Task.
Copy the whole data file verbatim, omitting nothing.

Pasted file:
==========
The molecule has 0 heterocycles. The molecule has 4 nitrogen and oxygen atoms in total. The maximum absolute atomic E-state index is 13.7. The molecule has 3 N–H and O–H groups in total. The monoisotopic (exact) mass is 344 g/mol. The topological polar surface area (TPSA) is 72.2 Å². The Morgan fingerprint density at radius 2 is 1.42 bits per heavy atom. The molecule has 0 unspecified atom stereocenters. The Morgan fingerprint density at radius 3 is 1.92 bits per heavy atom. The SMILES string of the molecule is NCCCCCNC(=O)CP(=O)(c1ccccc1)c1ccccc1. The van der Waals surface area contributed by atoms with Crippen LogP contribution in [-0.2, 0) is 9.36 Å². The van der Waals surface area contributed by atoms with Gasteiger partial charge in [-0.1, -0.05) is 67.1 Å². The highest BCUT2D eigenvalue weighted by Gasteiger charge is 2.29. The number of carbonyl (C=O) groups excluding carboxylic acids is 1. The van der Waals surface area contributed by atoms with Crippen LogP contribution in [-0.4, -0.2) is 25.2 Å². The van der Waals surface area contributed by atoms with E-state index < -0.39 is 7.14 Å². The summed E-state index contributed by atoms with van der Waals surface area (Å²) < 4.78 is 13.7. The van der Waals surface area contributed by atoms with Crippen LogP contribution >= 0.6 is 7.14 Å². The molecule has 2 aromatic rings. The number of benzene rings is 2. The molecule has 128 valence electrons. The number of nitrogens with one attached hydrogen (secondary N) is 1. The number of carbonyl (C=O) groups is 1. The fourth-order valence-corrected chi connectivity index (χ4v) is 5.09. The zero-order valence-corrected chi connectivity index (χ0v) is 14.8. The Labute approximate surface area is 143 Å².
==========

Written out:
The molecule has 0 heterocycles. The molecule has 4 nitrogen and oxygen atoms in total. The maximum absolute atomic E-state index is 13.7. The molecule has 3 N–H and O–H groups in total. The monoisotopic (exact) mass is 344 g/mol. The topological polar surface area (TPSA) is 72.2 Å². The Morgan fingerprint density at radius 2 is 1.42 bits per heavy atom. The molecule has 0 unspecified atom stereocenters. The Morgan fingerprint density at radius 3 is 1.92 bits per heavy atom. The SMILES string of the molecule is NCCCCCNC(=O)CP(=O)(c1ccccc1)c1ccccc1. The van der Waals surface area contributed by atoms with Crippen LogP contribution in [-0.2, 0) is 9.36 Å². The van der Waals surface area contributed by atoms with Gasteiger partial charge in [-0.1, -0.05) is 67.1 Å². The highest BCUT2D eigenvalue weighted by Gasteiger charge is 2.29. The number of carbonyl (C=O) groups excluding carboxylic acids is 1. The van der Waals surface area contributed by atoms with Crippen LogP contribution in [-0.4, -0.2) is 25.2 Å². The van der Waals surface area contributed by atoms with E-state index < -0.39 is 7.14 Å². The summed E-state index contributed by atoms with van der Waals surface area (Å²) < 4.78 is 13.7. The van der Waals surface area contributed by atoms with Crippen LogP contribution >= 0.6 is 7.14 Å². The molecule has 2 aromatic rings. The number of benzene rings is 2. The molecule has 128 valence electrons. The number of nitrogens with one attached hydrogen (secondary N) is 1. The number of carbonyl (C=O) groups is 1. The fourth-order valence-corrected chi connectivity index (χ4v) is 5.09. The zero-order valence-corrected chi connectivity index (χ0v) is 14.8. The Labute approximate surface area is 143 Å².